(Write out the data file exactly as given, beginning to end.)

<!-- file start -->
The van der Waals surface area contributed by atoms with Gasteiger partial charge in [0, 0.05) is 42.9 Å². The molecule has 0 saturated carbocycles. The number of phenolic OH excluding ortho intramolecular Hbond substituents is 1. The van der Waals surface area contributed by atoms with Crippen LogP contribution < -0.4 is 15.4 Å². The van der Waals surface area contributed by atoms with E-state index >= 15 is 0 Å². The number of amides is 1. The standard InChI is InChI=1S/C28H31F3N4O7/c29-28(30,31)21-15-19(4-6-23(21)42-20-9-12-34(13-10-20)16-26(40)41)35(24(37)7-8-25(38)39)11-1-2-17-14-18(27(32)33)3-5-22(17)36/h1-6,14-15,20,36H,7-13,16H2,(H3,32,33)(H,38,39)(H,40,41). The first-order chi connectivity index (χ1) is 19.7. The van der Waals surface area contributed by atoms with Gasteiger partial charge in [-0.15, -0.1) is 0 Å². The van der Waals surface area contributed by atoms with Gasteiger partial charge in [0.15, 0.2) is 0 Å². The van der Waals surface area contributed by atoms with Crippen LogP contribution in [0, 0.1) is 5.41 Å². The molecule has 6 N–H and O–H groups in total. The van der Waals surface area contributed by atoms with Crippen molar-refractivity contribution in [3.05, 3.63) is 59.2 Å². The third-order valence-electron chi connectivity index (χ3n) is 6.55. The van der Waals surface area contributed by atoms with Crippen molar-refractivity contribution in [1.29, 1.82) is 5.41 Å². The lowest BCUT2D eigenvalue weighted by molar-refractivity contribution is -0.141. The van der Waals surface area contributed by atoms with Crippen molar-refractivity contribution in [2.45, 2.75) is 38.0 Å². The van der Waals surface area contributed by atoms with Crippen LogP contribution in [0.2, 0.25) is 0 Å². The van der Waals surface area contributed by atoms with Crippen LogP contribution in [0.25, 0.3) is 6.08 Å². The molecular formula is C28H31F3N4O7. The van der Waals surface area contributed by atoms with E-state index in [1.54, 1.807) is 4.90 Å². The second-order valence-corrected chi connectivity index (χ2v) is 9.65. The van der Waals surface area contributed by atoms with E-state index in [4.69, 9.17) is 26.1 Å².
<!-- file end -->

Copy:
The van der Waals surface area contributed by atoms with Gasteiger partial charge in [0, 0.05) is 42.9 Å². The molecule has 0 saturated carbocycles. The number of phenolic OH excluding ortho intramolecular Hbond substituents is 1. The van der Waals surface area contributed by atoms with Crippen LogP contribution < -0.4 is 15.4 Å². The van der Waals surface area contributed by atoms with E-state index >= 15 is 0 Å². The number of amides is 1. The standard InChI is InChI=1S/C28H31F3N4O7/c29-28(30,31)21-15-19(4-6-23(21)42-20-9-12-34(13-10-20)16-26(40)41)35(24(37)7-8-25(38)39)11-1-2-17-14-18(27(32)33)3-5-22(17)36/h1-6,14-15,20,36H,7-13,16H2,(H3,32,33)(H,38,39)(H,40,41). The first-order chi connectivity index (χ1) is 19.7. The van der Waals surface area contributed by atoms with Gasteiger partial charge in [-0.15, -0.1) is 0 Å². The van der Waals surface area contributed by atoms with Gasteiger partial charge in [0.15, 0.2) is 0 Å². The van der Waals surface area contributed by atoms with Crippen LogP contribution in [0, 0.1) is 5.41 Å². The molecule has 6 N–H and O–H groups in total. The van der Waals surface area contributed by atoms with Crippen molar-refractivity contribution in [3.05, 3.63) is 59.2 Å². The third-order valence-electron chi connectivity index (χ3n) is 6.55. The van der Waals surface area contributed by atoms with Crippen molar-refractivity contribution in [1.29, 1.82) is 5.41 Å². The lowest BCUT2D eigenvalue weighted by molar-refractivity contribution is -0.141. The van der Waals surface area contributed by atoms with Crippen molar-refractivity contribution in [2.45, 2.75) is 38.0 Å². The van der Waals surface area contributed by atoms with Crippen LogP contribution in [0.2, 0.25) is 0 Å². The van der Waals surface area contributed by atoms with Crippen LogP contribution in [0.25, 0.3) is 6.08 Å². The molecular formula is C28H31F3N4O7. The van der Waals surface area contributed by atoms with E-state index in [1.54, 1.807) is 4.90 Å². The second-order valence-corrected chi connectivity index (χ2v) is 9.65. The van der Waals surface area contributed by atoms with E-state index in [4.69, 9.17) is 26.1 Å².